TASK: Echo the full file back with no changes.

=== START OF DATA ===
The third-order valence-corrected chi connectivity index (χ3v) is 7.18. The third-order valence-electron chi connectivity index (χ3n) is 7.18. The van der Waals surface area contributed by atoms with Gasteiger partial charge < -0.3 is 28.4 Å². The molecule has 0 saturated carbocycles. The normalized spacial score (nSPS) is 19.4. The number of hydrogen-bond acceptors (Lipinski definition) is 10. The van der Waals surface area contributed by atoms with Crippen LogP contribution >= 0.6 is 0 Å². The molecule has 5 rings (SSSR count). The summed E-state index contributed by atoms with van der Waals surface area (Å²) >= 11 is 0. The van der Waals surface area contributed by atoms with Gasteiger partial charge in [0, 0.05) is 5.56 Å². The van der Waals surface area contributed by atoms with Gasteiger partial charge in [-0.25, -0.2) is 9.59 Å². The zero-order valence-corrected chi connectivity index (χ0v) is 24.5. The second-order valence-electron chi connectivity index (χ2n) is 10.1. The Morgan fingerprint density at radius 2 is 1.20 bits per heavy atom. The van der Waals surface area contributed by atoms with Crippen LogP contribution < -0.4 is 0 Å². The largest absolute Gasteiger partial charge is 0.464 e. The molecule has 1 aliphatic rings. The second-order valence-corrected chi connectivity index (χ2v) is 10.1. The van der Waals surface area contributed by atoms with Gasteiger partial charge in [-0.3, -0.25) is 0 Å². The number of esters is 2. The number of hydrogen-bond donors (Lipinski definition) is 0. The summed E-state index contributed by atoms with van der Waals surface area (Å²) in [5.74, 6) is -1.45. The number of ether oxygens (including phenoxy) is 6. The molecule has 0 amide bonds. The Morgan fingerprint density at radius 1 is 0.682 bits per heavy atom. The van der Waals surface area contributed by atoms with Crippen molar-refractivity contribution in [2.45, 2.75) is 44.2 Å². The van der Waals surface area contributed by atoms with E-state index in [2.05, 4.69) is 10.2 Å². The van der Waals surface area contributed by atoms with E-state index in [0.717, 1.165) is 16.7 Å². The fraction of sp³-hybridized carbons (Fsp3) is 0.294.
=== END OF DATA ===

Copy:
The third-order valence-corrected chi connectivity index (χ3v) is 7.18. The third-order valence-electron chi connectivity index (χ3n) is 7.18. The van der Waals surface area contributed by atoms with Gasteiger partial charge < -0.3 is 28.4 Å². The molecule has 0 saturated carbocycles. The normalized spacial score (nSPS) is 19.4. The number of hydrogen-bond acceptors (Lipinski definition) is 10. The van der Waals surface area contributed by atoms with Crippen LogP contribution >= 0.6 is 0 Å². The molecule has 5 rings (SSSR count). The summed E-state index contributed by atoms with van der Waals surface area (Å²) >= 11 is 0. The van der Waals surface area contributed by atoms with Gasteiger partial charge in [0, 0.05) is 5.56 Å². The van der Waals surface area contributed by atoms with Gasteiger partial charge in [-0.25, -0.2) is 9.59 Å². The zero-order valence-corrected chi connectivity index (χ0v) is 24.5. The second-order valence-electron chi connectivity index (χ2n) is 10.1. The Morgan fingerprint density at radius 2 is 1.20 bits per heavy atom. The van der Waals surface area contributed by atoms with Crippen LogP contribution < -0.4 is 0 Å². The largest absolute Gasteiger partial charge is 0.464 e. The molecule has 1 aliphatic rings. The second-order valence-corrected chi connectivity index (χ2v) is 10.1. The van der Waals surface area contributed by atoms with Gasteiger partial charge in [-0.3, -0.25) is 0 Å². The number of esters is 2. The number of hydrogen-bond donors (Lipinski definition) is 0. The summed E-state index contributed by atoms with van der Waals surface area (Å²) in [5.74, 6) is -1.45. The number of ether oxygens (including phenoxy) is 6. The molecule has 0 amide bonds. The Morgan fingerprint density at radius 1 is 0.682 bits per heavy atom. The van der Waals surface area contributed by atoms with Crippen molar-refractivity contribution in [2.45, 2.75) is 44.2 Å². The van der Waals surface area contributed by atoms with E-state index in [2.05, 4.69) is 10.2 Å². The van der Waals surface area contributed by atoms with E-state index in [0.717, 1.165) is 16.7 Å². The fraction of sp³-hybridized carbons (Fsp3) is 0.294.